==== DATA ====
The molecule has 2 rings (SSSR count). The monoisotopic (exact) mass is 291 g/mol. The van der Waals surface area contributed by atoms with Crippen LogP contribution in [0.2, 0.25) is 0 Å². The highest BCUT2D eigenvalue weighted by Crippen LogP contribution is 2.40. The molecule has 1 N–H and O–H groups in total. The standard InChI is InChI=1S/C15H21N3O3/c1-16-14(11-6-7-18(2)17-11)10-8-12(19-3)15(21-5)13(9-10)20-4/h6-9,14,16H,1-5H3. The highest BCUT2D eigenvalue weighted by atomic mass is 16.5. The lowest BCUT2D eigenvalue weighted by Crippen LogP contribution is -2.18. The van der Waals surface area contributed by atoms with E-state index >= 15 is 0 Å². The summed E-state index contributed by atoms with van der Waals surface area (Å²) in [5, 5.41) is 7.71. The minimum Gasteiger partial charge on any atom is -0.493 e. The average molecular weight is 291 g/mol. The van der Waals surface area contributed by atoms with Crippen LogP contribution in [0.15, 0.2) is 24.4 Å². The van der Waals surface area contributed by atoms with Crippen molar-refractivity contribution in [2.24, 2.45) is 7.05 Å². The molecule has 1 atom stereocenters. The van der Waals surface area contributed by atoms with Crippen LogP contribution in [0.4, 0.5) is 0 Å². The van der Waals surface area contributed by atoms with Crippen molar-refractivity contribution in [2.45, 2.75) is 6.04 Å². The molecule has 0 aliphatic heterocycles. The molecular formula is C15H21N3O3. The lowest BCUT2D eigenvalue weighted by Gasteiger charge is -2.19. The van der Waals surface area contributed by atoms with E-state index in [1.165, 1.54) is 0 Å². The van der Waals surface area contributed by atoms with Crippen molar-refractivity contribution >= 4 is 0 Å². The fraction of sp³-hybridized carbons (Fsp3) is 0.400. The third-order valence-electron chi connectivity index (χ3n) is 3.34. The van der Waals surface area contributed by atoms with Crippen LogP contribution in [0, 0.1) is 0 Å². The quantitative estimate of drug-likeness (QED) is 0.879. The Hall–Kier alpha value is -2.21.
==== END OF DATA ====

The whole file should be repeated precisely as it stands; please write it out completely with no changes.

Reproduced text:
The molecule has 2 rings (SSSR count). The monoisotopic (exact) mass is 291 g/mol. The van der Waals surface area contributed by atoms with Crippen LogP contribution in [0.2, 0.25) is 0 Å². The highest BCUT2D eigenvalue weighted by Crippen LogP contribution is 2.40. The molecule has 1 N–H and O–H groups in total. The standard InChI is InChI=1S/C15H21N3O3/c1-16-14(11-6-7-18(2)17-11)10-8-12(19-3)15(21-5)13(9-10)20-4/h6-9,14,16H,1-5H3. The highest BCUT2D eigenvalue weighted by atomic mass is 16.5. The lowest BCUT2D eigenvalue weighted by Crippen LogP contribution is -2.18. The van der Waals surface area contributed by atoms with E-state index >= 15 is 0 Å². The summed E-state index contributed by atoms with van der Waals surface area (Å²) in [5, 5.41) is 7.71. The minimum Gasteiger partial charge on any atom is -0.493 e. The average molecular weight is 291 g/mol. The van der Waals surface area contributed by atoms with Crippen LogP contribution in [0.15, 0.2) is 24.4 Å². The van der Waals surface area contributed by atoms with Crippen molar-refractivity contribution in [2.24, 2.45) is 7.05 Å². The molecule has 1 atom stereocenters. The van der Waals surface area contributed by atoms with Crippen LogP contribution in [0.4, 0.5) is 0 Å². The van der Waals surface area contributed by atoms with Crippen molar-refractivity contribution in [2.45, 2.75) is 6.04 Å². The molecule has 0 aliphatic heterocycles. The molecular formula is C15H21N3O3. The lowest BCUT2D eigenvalue weighted by Gasteiger charge is -2.19. The van der Waals surface area contributed by atoms with E-state index in [1.165, 1.54) is 0 Å². The van der Waals surface area contributed by atoms with Crippen molar-refractivity contribution >= 4 is 0 Å². The fraction of sp³-hybridized carbons (Fsp3) is 0.400. The third-order valence-electron chi connectivity index (χ3n) is 3.34. The van der Waals surface area contributed by atoms with Crippen LogP contribution in [0, 0.1) is 0 Å². The quantitative estimate of drug-likeness (QED) is 0.879. The Hall–Kier alpha value is -2.21.